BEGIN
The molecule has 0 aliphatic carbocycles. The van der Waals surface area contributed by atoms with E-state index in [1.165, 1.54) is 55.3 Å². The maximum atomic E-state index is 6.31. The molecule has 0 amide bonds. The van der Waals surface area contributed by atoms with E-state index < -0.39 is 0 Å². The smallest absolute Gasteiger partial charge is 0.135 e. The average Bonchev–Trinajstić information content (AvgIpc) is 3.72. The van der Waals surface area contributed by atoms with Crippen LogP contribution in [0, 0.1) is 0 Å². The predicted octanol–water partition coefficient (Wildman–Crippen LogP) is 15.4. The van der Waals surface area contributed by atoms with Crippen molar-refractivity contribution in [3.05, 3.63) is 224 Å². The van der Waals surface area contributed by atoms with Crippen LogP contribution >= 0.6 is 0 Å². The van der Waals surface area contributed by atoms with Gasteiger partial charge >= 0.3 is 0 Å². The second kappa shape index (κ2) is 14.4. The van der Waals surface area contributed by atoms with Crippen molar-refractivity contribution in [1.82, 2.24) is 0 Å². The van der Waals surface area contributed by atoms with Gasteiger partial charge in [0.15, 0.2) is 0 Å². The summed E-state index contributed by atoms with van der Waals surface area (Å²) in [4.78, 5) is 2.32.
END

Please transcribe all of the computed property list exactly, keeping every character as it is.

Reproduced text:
The molecule has 0 aliphatic carbocycles. The van der Waals surface area contributed by atoms with E-state index in [1.165, 1.54) is 55.3 Å². The maximum atomic E-state index is 6.31. The molecule has 0 amide bonds. The van der Waals surface area contributed by atoms with E-state index < -0.39 is 0 Å². The smallest absolute Gasteiger partial charge is 0.135 e. The average Bonchev–Trinajstić information content (AvgIpc) is 3.72. The van der Waals surface area contributed by atoms with Crippen LogP contribution in [0, 0.1) is 0 Å². The predicted octanol–water partition coefficient (Wildman–Crippen LogP) is 15.4. The van der Waals surface area contributed by atoms with Crippen molar-refractivity contribution in [3.05, 3.63) is 224 Å². The van der Waals surface area contributed by atoms with Crippen LogP contribution >= 0.6 is 0 Å². The van der Waals surface area contributed by atoms with Gasteiger partial charge >= 0.3 is 0 Å². The second kappa shape index (κ2) is 14.4. The van der Waals surface area contributed by atoms with Crippen molar-refractivity contribution in [1.82, 2.24) is 0 Å². The van der Waals surface area contributed by atoms with Gasteiger partial charge in [0.15, 0.2) is 0 Å². The summed E-state index contributed by atoms with van der Waals surface area (Å²) in [4.78, 5) is 2.32.